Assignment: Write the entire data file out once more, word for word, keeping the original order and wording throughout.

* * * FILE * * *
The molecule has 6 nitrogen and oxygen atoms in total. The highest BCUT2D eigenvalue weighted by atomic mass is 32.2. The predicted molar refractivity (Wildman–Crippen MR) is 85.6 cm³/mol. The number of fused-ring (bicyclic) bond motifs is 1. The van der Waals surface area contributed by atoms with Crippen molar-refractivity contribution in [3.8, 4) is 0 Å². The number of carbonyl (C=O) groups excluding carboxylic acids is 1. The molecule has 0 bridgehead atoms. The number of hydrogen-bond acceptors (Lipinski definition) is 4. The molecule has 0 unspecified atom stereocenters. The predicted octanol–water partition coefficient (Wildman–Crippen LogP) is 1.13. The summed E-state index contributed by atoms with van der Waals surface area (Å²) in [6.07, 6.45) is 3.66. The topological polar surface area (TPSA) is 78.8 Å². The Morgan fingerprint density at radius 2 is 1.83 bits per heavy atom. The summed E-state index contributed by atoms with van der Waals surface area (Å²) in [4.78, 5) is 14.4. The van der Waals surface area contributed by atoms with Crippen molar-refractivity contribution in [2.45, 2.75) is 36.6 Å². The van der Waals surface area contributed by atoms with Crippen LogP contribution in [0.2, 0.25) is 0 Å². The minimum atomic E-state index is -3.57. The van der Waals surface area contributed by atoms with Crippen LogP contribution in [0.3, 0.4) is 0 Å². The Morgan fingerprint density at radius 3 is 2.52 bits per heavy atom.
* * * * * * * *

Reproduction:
The molecule has 6 nitrogen and oxygen atoms in total. The highest BCUT2D eigenvalue weighted by atomic mass is 32.2. The predicted molar refractivity (Wildman–Crippen MR) is 85.6 cm³/mol. The number of fused-ring (bicyclic) bond motifs is 1. The van der Waals surface area contributed by atoms with Crippen molar-refractivity contribution in [3.8, 4) is 0 Å². The number of carbonyl (C=O) groups excluding carboxylic acids is 1. The molecule has 0 bridgehead atoms. The number of hydrogen-bond acceptors (Lipinski definition) is 4. The molecule has 0 unspecified atom stereocenters. The predicted octanol–water partition coefficient (Wildman–Crippen LogP) is 1.13. The summed E-state index contributed by atoms with van der Waals surface area (Å²) in [6.07, 6.45) is 3.66. The topological polar surface area (TPSA) is 78.8 Å². The Morgan fingerprint density at radius 2 is 1.83 bits per heavy atom. The summed E-state index contributed by atoms with van der Waals surface area (Å²) in [4.78, 5) is 14.4. The van der Waals surface area contributed by atoms with Crippen molar-refractivity contribution in [2.45, 2.75) is 36.6 Å². The van der Waals surface area contributed by atoms with Crippen LogP contribution in [0.2, 0.25) is 0 Å². The minimum atomic E-state index is -3.57. The van der Waals surface area contributed by atoms with Crippen LogP contribution in [0.3, 0.4) is 0 Å². The Morgan fingerprint density at radius 3 is 2.52 bits per heavy atom.